Late in 2021, the Ohio General Assembly included a provision in S.B. 1 to allow school districts to hire an individual as a substitute teacher, for the 2021-22 school year only, if the individual met the requirements established by the district, was deemed of good moral character and successfully completed a background check.
The licensure requirements for substitute teachers in Ohio will undergo significant changes once Senate Bill 216 (SB 216) goes into effect on July 1. The Ohio Department of Education (ODE) formerly issued both Long Term five-year, and Short Term one-year substitute licenses under Revised Code (RC) section 3319.226.
On February 15, Ohio school districts received a guidance document from the Ohio Department of Education’s (ODE) Office of Educator Licensure designed to help schools and teachers meet the new July 1
As the Legal Ledger reported back in August, the Ohio Department of Education (ODE) has been working on amendments to its rule on required licenses for substitutes. The amendment process is now complete and the e
ODE proposes amendments to rules on licenses for substitutes and alternative resident educators
The Ohio Department of Education (ODE) recently filed a set of rule amendments related to temporary licenses. In part, the changes proposed by ODE are based on legislative amendments and on feedback from school districts. Among the key rule amendments are:
This week's blog post focuses on three tidbits of educational news involving Ohio’s truancy laws, the new reading tests required for some teaching licenses, and a policy brief on the educational use of technology for young children.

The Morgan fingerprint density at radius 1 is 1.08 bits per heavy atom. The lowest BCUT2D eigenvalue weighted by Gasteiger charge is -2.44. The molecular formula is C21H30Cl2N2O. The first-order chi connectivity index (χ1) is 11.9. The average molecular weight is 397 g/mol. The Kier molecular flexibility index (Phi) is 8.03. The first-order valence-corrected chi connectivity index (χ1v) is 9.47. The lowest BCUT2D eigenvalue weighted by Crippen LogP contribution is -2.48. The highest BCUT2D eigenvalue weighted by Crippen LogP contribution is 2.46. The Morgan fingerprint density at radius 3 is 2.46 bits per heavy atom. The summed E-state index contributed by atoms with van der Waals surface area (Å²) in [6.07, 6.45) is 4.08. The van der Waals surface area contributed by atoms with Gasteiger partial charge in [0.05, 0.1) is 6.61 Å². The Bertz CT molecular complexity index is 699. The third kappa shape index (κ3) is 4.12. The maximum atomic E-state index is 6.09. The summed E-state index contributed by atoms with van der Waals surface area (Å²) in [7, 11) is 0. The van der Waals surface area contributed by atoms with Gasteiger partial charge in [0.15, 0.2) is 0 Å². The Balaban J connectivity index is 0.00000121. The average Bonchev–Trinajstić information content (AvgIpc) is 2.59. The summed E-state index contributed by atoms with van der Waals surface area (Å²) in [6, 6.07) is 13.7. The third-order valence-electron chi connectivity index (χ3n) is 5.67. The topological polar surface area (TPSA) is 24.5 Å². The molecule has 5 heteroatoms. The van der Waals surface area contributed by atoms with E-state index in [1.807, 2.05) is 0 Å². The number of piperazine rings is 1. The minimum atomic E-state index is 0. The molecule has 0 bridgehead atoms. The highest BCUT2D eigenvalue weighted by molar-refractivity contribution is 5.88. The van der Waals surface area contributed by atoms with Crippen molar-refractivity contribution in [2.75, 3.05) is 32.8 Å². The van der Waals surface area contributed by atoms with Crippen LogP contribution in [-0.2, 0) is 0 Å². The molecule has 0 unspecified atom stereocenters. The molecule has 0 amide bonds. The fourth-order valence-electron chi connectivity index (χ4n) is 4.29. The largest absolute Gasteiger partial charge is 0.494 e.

Senate education committee to focus on truancy
Employees and volunteers that direct, supervise, or coach a student activity program that involves athletics, routine or regular physical activity, or activities with health and safety considerations must obtain a pupil activity permit. The Ohio Department of Education issued a recent reminder to begin the process for the application of pupil activity permits for coaches.
Last month, the State Board of Education considered the first application for a pupil activity permit from a felony ex-offender holding a Certificate of Qualification for Employment (CQE). Created by Senate Bill 337 in 2012, the CQE process allows persons who have a previous felony or misdemeanor conviction to apply to the court in their county of residence to lift collateral sanctions that prohibit an individual from being considered for employment in certain fields, including education. As of May 20, 2015, just over 300 CQEs have been issued in Ohio.